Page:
News Article

Quality To Drive Industrial Revolution

Get ready for a wave of innovation to impact on the industrial sector, says JDSU's Toby Strite.

While the telecom boom was driving 980 nm pump laser innovation at an astonishing rate, a largely distinct set of companies was servicing industrial customers with lower-brightness diode lasers. Telecom pumps enabled fiber-optic system bandwidth to progress rapidly, while their industrial diode cousins reliability and cost often disappointed, ultimately slowing the transition from lamp-pumped to diode-pumped solid-state lasers (SSLs). The telecom bust left a handful of high-performance suppliers eager to diversify their sizeable wafer fabs and offshore diode laser assembly and packaging facilities. The resulting influx of quality and manufacturing excellence into the industrial diode marketplace has begun to spark an industrial laser revolution.

Diodes are the single most efficient method of converting electricity into useful optical power. The most mature semiconductor diode laser material is AlGaInAs, which offers the highest demonstrated optical power density and electrical-to-optical power conversion efficiency, while covering the 800-1000 nm band that is critical for neodymium- and ytterbium-based SSL pumping. If reliable AlGaInAs diode lasers are finally brought to market at industrial laser price points, the effect will be dramatic.

Industrial diode laser reliability is bounded by problems of heat removal and power-cycled operation. To remove heat from multi-emitter diode arrays (bars), purified water is pumped through copper-microchannel coolers, which erode and oxidize to the extent that plumbing and water purity are as much of a talking point in the industrial laser community as semiconductor physics. Bars are commonly bonded to heatsinks with soft, indium-based solder, which has proven unreliable for industrial on-off cycles. In contrast, AuSn-soldered single-emitter and arrayed diode lasers introduced by telecom houses have set new benchmarks in sustainable power and mean time before failure (MTBF). Telecom-grade hard AuSn-soldered laser diodes show few to no ill-effects under power-cycling. Single-emitter versions save by using simpler, more reliable cooling systems.

If thermal limitations are sidelined, sustainable AlGaInAs laser power is limited by facet oxidation which liberates metallic arsenic. Eventually the facet is so absorptive that runaway heating drives failure via catastrophic optical mirror damage (COMD). Telecom suppliers developed various facet passivations to eliminate COMD more than a decade ago, but were unmotivated during the go-go 1990s to offer their technology to industrial customers. Filling the void were cheaper, unpassivated AlGaInAs devices, which delay COMD onset by de-rating optical power density, and "aluminum-free" InGaAsP diode lasers aiming to circumvent the facet corrosion mechanism altogether.

Aluminum-free devices generated considerable excitement and telecom-driven venture capital investment, but are still virtual no-shows in the telecom pump marketplace. InGaAsP enjoys more success in low-brightness industrial applications, at least matching the benchmark 1 W, 100 μm emitter for around 20 kh performance of AlGaInAs 1 cm × 1 mm 50-emitter bars. Bookham has shaken up the industrial bar market of late, introducing hard-soldered AlGaInAs bars based on its telecom diode technology with life-test data suggesting that reliable 100 W operation is possible. Much higher-brightness AlGaInAs single-emitter diodes that are available from both Bookham and JDSU sustain 8 W, 100 μm power at 940 nm with an MTBF of at least 300 kh.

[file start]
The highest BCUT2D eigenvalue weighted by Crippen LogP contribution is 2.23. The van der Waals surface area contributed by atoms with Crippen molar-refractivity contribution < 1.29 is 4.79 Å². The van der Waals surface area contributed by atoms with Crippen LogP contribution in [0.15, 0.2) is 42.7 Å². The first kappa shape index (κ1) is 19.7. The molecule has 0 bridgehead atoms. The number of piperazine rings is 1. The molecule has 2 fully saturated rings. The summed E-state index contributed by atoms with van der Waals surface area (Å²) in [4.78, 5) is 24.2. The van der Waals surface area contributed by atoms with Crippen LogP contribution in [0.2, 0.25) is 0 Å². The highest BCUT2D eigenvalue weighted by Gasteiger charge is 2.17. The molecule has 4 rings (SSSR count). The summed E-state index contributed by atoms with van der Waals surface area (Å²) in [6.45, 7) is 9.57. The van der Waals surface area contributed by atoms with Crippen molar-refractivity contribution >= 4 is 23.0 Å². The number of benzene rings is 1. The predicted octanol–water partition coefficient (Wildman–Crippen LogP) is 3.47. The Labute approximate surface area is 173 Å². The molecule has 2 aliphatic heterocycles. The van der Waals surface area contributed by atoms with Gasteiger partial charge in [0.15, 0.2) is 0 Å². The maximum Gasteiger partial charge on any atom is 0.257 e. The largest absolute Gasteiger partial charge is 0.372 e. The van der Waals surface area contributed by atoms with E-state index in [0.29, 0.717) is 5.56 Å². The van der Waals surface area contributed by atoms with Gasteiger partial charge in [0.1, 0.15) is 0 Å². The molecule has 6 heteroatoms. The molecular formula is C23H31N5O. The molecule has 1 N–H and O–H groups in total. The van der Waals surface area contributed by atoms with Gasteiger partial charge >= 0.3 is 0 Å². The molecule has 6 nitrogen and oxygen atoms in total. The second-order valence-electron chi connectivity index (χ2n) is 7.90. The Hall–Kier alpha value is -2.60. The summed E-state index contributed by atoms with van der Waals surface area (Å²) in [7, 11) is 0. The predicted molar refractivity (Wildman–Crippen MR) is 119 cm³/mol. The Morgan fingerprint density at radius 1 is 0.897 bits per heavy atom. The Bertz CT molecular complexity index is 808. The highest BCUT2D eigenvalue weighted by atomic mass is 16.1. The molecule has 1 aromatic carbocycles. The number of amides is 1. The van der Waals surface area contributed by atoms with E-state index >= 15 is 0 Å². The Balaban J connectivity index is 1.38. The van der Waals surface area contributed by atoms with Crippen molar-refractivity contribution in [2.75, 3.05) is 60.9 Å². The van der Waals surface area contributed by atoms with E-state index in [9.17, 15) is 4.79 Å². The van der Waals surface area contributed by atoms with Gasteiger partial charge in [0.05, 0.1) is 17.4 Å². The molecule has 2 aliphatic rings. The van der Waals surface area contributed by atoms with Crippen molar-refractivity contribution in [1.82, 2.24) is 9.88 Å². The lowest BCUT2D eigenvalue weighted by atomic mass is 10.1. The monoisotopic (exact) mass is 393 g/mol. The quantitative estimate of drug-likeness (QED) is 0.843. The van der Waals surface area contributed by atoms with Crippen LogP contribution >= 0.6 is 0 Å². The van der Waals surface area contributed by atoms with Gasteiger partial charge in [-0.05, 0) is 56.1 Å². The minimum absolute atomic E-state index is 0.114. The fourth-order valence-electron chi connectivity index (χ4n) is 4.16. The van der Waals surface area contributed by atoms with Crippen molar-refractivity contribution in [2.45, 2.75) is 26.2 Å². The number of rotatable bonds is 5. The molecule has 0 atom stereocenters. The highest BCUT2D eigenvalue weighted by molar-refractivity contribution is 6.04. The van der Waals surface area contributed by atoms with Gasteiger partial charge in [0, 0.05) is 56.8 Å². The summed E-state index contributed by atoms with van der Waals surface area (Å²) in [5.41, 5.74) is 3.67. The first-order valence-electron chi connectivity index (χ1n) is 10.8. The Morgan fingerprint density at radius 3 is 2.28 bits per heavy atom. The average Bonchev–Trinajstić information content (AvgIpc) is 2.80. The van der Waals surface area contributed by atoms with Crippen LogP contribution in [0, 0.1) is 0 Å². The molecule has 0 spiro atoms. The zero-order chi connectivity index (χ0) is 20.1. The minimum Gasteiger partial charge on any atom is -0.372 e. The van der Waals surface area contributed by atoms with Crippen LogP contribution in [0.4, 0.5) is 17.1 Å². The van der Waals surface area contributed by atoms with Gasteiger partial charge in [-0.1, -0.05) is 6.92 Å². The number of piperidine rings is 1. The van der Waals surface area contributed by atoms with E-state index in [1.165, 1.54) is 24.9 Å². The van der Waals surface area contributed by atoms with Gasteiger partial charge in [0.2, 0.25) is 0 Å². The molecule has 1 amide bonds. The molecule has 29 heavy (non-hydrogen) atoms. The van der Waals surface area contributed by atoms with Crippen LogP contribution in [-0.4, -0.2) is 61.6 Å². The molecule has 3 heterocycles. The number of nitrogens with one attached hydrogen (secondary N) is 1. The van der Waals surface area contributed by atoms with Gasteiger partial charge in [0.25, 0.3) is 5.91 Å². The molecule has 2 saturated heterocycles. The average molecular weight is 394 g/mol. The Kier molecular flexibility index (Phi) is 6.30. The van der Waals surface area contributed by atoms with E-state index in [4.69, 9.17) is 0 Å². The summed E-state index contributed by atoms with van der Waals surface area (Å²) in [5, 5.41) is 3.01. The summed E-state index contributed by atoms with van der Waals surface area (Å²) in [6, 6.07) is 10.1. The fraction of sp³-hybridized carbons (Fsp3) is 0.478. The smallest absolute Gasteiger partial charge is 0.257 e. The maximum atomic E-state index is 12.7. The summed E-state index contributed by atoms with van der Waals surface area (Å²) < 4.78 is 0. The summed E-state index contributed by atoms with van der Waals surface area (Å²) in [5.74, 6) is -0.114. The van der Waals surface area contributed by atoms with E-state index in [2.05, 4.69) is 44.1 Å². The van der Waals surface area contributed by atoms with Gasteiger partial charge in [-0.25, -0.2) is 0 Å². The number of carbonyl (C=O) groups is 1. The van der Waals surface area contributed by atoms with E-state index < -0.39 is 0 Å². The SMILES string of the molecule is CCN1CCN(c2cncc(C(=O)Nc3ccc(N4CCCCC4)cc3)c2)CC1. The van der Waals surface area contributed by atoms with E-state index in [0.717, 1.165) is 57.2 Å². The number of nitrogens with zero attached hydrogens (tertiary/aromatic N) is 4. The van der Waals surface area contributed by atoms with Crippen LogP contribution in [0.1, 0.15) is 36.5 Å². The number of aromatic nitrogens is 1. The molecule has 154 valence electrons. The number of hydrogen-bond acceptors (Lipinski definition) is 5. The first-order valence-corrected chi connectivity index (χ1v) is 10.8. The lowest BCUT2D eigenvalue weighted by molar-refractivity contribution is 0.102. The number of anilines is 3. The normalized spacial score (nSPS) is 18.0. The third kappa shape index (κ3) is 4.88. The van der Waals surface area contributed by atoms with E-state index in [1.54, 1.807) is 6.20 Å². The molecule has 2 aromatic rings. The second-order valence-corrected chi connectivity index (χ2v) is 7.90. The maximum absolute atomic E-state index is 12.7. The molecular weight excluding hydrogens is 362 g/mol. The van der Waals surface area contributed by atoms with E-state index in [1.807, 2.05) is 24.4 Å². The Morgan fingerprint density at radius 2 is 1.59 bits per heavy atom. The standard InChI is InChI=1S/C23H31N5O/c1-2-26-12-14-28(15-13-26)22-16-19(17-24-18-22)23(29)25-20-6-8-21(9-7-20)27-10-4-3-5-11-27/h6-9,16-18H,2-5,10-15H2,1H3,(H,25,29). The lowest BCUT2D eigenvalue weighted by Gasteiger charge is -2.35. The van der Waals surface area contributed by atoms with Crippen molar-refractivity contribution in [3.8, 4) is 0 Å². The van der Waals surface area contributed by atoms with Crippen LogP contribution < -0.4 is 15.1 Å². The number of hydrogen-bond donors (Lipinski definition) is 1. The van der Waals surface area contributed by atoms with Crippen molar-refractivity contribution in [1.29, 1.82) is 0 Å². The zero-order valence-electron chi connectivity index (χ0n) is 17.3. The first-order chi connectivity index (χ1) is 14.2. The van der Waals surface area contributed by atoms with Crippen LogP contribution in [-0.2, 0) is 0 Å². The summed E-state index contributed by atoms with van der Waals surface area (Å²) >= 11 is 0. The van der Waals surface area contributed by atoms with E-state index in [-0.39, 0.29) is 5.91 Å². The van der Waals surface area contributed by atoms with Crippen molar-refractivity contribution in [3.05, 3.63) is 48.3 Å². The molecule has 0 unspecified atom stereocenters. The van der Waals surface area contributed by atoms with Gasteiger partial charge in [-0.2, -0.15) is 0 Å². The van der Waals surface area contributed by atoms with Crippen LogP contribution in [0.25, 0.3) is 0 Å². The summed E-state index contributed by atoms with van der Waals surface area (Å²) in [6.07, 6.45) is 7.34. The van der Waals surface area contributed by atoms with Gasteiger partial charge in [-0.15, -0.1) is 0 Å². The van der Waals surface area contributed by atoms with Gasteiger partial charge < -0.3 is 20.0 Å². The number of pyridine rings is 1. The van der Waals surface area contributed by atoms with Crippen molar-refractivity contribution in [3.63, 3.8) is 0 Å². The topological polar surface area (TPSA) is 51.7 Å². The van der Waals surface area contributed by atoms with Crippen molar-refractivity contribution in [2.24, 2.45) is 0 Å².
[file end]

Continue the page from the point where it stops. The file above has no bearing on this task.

While telecom migrants have greatly raised the bar for reliable power, they remain challenged to deliver their product at prices attractive to industrial users. But cost reduction track records suggest that the dollar/watt metric will soon be disrupted. Telecom revenue bases bolster companies like JDSU and Bookham, providing wafer fab economy of scale and access to offshore assembly unavailable to the smaller industrial diode shops. As impressive as the latter s early offerings are, they perform well below commercialized telecom pump facet power densities, leaving room to improve performance while reducing cost. If the industrial marketplace s unquenchable appetite for lower dollar/watt snowballs into rapid-fire diode laser innovation alongside volume-driven cost reduction, the solid-state industrial laser market could see fireworks.

To see where a second wave of innovation might lead, let s extrapolate commercially available fiber-coupled 100 μm aperture single-emitter diodes, now available at $35/W in volume, at the rate of progress sustained by telecom 980 nm pumps over the last decade (see figure). Assuming operating power increases at 17.5% annually, with manufacturing efficiencies enabling dollar/watt prices to fall by 26%, the year 2016 may see a reliable 35 W fiber-coupled 100 μm aperture single-emitter diode laser source selling for $60, or

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